Cambridge Science Centre


Why does your hair stand on end when you rub a balloon and hold it above your head? Unfortunately, the end of a nice meal at Zizzi in Gunwharf Quays in Portsmouth was not the time or place for OMB to take in the answer to this question after having had the phenomenon demonstrated by our heroic waiter (after he had already gone on a step ladder to retrieve a toddler’s helium birthday balloon from the ceiling and then chased all the way to the car park to return a scarf another diner had left at their table).

The right time and place turned out to be the newly opened Cambridge Science Centre which OMB and I visited at the weekend. The centre on Jesus Lane is small but packed with a large number of interactive exhibits each demonstrating and explaining an everyday phenomenon in a way which is engaging for children as young as 5. The mainly volunteer staff are attentive, enthusiastic and knowledgeable. As it is so new everything worked, unlike places like Eureka in Halifax, where many of the exhibits are rather tired and tatty not to mention, in the case of the computerised ones, running off antiquated PCs (being bang up to date, the computer exhibit, a screen showing wave patterns of sounds picked up by a microphone, ran on a Raspberry Pi) .

When we visited, on a cold and rainy typical February afternoon, the centre was full but not so crowded that there was a wait to get onto any of the dozen or so exhibits. Physics was always my favourite school subject so it was nice that most of the exhibits focused on physical phenomena, from optics (lenses, UV and Infra Red, colour addition and subtraction, microscopes and cameras) to sound (the microphone and oscilloscope, a demonstration of how the voicebox works) and electromagnetism (magnets, motors and dynamos), along with some mechanics (gears, a wind tunnel to test out paper versions of tree seeds you could make yourself and a self-supporting arch of wooden blocks). Attempts to make science “relevant” often end up being a bit undemanding and unenlightening by focusing on the bangs and smells of chemistry experiments without any explanation of the underlying process, or by just showing lots of flora and fauna with the only science being about how climate change is bad and we ought to try to recycle more and try not to kill off endangered species. Perhaps because it is located in one of the scientific capitals of the world (a fair proportion of the phenomena explored in the exhibits were discovered or explained first by scientists working within a mile of the centre) the centre was unafraid of being less populist and making the most “difficult” of the school sciences its centrepiece.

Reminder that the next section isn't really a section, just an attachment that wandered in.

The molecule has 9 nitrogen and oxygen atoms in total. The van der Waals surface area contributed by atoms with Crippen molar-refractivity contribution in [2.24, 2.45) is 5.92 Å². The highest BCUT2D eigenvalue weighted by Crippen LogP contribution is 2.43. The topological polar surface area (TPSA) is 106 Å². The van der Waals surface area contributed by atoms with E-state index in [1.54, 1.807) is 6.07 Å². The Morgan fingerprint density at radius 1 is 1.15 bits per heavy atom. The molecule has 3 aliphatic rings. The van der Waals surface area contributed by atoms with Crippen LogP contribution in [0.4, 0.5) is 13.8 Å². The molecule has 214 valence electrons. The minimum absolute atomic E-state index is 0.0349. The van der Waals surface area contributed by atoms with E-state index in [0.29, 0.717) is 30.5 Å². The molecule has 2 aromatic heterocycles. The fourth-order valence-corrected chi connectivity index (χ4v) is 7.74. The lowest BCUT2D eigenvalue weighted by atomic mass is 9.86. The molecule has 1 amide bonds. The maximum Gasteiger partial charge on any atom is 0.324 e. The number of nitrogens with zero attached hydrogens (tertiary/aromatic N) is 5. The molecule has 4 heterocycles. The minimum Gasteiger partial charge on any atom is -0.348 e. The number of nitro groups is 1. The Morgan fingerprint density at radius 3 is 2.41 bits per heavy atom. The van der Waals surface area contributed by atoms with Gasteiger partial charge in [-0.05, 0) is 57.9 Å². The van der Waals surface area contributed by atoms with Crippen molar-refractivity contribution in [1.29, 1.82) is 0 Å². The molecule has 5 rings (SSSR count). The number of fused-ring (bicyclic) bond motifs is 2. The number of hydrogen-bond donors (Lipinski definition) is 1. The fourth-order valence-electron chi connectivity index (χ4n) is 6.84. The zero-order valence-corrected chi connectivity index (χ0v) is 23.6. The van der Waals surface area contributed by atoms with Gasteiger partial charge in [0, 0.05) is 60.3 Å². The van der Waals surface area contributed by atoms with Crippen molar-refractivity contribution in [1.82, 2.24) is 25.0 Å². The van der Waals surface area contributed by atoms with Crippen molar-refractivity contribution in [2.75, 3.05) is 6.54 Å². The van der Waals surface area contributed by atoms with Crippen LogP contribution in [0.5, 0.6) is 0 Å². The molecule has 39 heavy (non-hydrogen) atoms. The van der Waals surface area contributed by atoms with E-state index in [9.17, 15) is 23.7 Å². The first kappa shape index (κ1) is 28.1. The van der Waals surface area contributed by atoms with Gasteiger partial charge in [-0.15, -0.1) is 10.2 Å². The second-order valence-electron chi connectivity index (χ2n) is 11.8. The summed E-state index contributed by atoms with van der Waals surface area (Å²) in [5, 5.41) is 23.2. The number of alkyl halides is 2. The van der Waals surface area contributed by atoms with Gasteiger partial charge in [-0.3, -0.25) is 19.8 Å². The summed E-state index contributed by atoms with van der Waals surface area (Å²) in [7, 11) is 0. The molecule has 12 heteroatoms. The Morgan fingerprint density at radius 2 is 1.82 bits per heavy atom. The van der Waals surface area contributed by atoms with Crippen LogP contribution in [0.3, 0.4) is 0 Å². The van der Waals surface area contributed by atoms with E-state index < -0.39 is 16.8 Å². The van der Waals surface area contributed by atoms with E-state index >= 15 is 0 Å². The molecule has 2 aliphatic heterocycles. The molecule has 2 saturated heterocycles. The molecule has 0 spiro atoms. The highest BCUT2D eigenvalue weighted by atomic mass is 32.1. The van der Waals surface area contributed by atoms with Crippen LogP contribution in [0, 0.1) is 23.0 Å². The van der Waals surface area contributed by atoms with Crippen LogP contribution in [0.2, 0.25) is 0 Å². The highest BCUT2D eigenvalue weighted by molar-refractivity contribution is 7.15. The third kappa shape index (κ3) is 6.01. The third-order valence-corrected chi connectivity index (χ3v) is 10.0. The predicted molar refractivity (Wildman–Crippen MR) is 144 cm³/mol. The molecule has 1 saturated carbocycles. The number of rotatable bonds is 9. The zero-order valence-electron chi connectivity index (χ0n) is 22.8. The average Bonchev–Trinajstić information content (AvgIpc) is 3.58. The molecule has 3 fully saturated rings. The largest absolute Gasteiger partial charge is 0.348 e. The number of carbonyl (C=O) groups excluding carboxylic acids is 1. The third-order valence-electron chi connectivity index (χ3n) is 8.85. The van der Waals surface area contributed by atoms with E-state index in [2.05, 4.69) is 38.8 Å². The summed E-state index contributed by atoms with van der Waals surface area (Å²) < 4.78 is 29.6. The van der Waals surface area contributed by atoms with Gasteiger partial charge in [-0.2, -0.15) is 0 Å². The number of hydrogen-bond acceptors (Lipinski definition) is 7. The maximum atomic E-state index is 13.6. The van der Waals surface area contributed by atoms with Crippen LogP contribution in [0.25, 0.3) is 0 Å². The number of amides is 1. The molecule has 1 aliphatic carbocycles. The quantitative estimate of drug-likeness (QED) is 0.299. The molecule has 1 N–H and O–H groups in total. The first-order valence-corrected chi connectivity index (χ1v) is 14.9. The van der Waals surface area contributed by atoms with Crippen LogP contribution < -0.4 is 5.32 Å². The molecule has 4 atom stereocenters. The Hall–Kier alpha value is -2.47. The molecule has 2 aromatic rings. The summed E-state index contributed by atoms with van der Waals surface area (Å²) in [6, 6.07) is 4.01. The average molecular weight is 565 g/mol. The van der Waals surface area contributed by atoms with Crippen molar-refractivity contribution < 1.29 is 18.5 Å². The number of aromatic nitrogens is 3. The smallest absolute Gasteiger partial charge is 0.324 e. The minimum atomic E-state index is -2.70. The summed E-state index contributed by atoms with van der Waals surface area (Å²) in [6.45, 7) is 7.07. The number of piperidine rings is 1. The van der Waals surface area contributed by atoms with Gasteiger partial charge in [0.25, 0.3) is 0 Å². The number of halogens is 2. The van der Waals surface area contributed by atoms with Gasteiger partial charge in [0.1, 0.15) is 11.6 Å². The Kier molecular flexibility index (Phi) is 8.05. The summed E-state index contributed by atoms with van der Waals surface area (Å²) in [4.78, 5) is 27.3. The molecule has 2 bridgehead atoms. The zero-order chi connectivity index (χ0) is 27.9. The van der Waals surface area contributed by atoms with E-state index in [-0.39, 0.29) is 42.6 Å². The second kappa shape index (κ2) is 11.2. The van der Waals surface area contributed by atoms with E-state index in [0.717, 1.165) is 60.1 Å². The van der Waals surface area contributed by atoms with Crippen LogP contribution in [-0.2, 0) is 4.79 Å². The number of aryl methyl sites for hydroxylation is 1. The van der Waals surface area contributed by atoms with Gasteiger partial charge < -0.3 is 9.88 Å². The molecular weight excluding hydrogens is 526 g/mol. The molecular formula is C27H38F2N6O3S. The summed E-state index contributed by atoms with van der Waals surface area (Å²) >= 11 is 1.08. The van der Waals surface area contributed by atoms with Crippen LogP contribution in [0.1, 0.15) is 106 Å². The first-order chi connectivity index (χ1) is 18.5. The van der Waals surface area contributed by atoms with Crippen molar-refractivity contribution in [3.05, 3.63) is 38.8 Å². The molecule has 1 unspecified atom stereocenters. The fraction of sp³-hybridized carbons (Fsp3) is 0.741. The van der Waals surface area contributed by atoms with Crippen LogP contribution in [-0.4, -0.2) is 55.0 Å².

We didn’t get time to see the DNA exhibit (another Cambridge discovery) but that was probably a little beyond OMB at 6 anyway. However, when the time comes I’m tempted to recreate the simple home lab experiment to extract DNA from saliva demonstrated by Professor Brian Cox in the first episode of his Wonders of Life series. Initially watching that series I had got annoyed by it being scheduled so late in the evening, but then as he rapidly went on to concepts normally looked at first at A Level I realised it was probably not going to be as child-friendly as something by David Attenborough.

What both the Wonders of Life and the Cambridge Science Centre do well is to follow Einstein in making things as simple as possible, but no simpler. You can’t do a physicist’s view of life without talking about energy, charge, entropy and thermodynamics. However, when you have some nice robust things to play and experiment with, you can let even young children get a feel for how the components interact even without needing detailed explanations. Another benefit of the hands on approach is that it avoids the need to get bogged down with the “why” because the what and the how are so interesting and immediate. I think that may be part of the difficulty many have with science and maths – we want to know why something is the way it is but those deep questions are difficult to answer in science without properly understanding what and how they are. This compares to say, learning a language, where, although it may be an interesting question for a linguistic historian, few will object to their French teacher telling them that “le” is the masculine article by asking why that is.


OMB adjusts an infrared camera to see “colours of light that our eyes can’t see”.


Is it better to be a big cog in a small machine or a small one in a big machine?


As we came to the end of our visit to the centre, one of the staff did a demonstration about static electricity. So we did learn after all about how a balloon can make your hair stand on end, as well as how it could be used to make semolina jump up and down off a sheet of paper or to pull a drinks can along without touching it. Here’s a photo of OMB volunteering to use a static electricity generator to make a load of foil pie cases (hey, he’s from Yorkshire) jump off one by one.

How? Well, you’ll just have to go and visit and see for yourself!


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